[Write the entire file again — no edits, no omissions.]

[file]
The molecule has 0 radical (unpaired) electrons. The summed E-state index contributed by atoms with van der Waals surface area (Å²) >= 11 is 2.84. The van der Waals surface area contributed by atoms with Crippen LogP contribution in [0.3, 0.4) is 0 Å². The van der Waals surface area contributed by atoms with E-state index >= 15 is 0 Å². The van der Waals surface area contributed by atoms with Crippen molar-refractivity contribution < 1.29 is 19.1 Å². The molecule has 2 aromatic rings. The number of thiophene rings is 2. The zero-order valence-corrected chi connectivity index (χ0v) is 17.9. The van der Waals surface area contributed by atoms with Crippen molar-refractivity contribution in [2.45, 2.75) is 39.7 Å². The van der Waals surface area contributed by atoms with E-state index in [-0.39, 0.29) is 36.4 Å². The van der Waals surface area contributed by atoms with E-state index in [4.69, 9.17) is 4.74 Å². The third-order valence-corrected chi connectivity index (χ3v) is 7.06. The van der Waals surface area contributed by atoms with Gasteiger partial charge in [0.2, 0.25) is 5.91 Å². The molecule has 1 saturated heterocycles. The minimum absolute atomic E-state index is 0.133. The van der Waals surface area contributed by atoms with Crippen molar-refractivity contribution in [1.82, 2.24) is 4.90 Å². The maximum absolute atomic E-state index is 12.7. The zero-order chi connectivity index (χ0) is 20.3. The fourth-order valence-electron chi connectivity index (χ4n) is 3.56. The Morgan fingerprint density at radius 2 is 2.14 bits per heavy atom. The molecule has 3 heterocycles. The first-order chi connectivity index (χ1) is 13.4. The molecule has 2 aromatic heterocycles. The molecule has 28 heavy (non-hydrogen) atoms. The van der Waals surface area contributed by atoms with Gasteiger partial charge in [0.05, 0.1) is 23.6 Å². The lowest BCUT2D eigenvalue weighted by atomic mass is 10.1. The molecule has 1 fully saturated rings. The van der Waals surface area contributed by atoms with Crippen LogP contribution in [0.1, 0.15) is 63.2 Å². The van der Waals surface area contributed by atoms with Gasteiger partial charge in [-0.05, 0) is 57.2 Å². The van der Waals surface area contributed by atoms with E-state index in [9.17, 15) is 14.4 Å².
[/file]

The molecule has 0 radical (unpaired) electrons. The summed E-state index contributed by atoms with van der Waals surface area (Å²) >= 11 is 2.84. The van der Waals surface area contributed by atoms with Crippen LogP contribution in [0.3, 0.4) is 0 Å². The van der Waals surface area contributed by atoms with E-state index >= 15 is 0 Å². The van der Waals surface area contributed by atoms with Crippen molar-refractivity contribution < 1.29 is 19.1 Å². The molecule has 2 aromatic rings. The number of thiophene rings is 2. The zero-order valence-corrected chi connectivity index (χ0v) is 17.9. The van der Waals surface area contributed by atoms with Crippen molar-refractivity contribution in [2.45, 2.75) is 39.7 Å². The van der Waals surface area contributed by atoms with E-state index in [-0.39, 0.29) is 36.4 Å². The van der Waals surface area contributed by atoms with E-state index in [4.69, 9.17) is 4.74 Å². The third-order valence-corrected chi connectivity index (χ3v) is 7.06. The van der Waals surface area contributed by atoms with Gasteiger partial charge in [0.2, 0.25) is 5.91 Å². The molecule has 1 saturated heterocycles. The minimum absolute atomic E-state index is 0.133. The van der Waals surface area contributed by atoms with Crippen molar-refractivity contribution in [1.82, 2.24) is 4.90 Å². The maximum absolute atomic E-state index is 12.7. The zero-order chi connectivity index (χ0) is 20.3. The fourth-order valence-electron chi connectivity index (χ4n) is 3.56. The Morgan fingerprint density at radius 2 is 2.14 bits per heavy atom. The molecule has 3 heterocycles. The first-order chi connectivity index (χ1) is 13.4. The molecule has 2 aromatic heterocycles. The molecule has 28 heavy (non-hydrogen) atoms. The van der Waals surface area contributed by atoms with Gasteiger partial charge in [0.05, 0.1) is 23.6 Å². The lowest BCUT2D eigenvalue weighted by atomic mass is 10.1. The molecule has 1 fully saturated rings. The van der Waals surface area contributed by atoms with Crippen LogP contribution in [0.1, 0.15) is 63.2 Å². The van der Waals surface area contributed by atoms with Gasteiger partial charge in [-0.05, 0) is 57.2 Å². The van der Waals surface area contributed by atoms with E-state index in [9.17, 15) is 14.4 Å².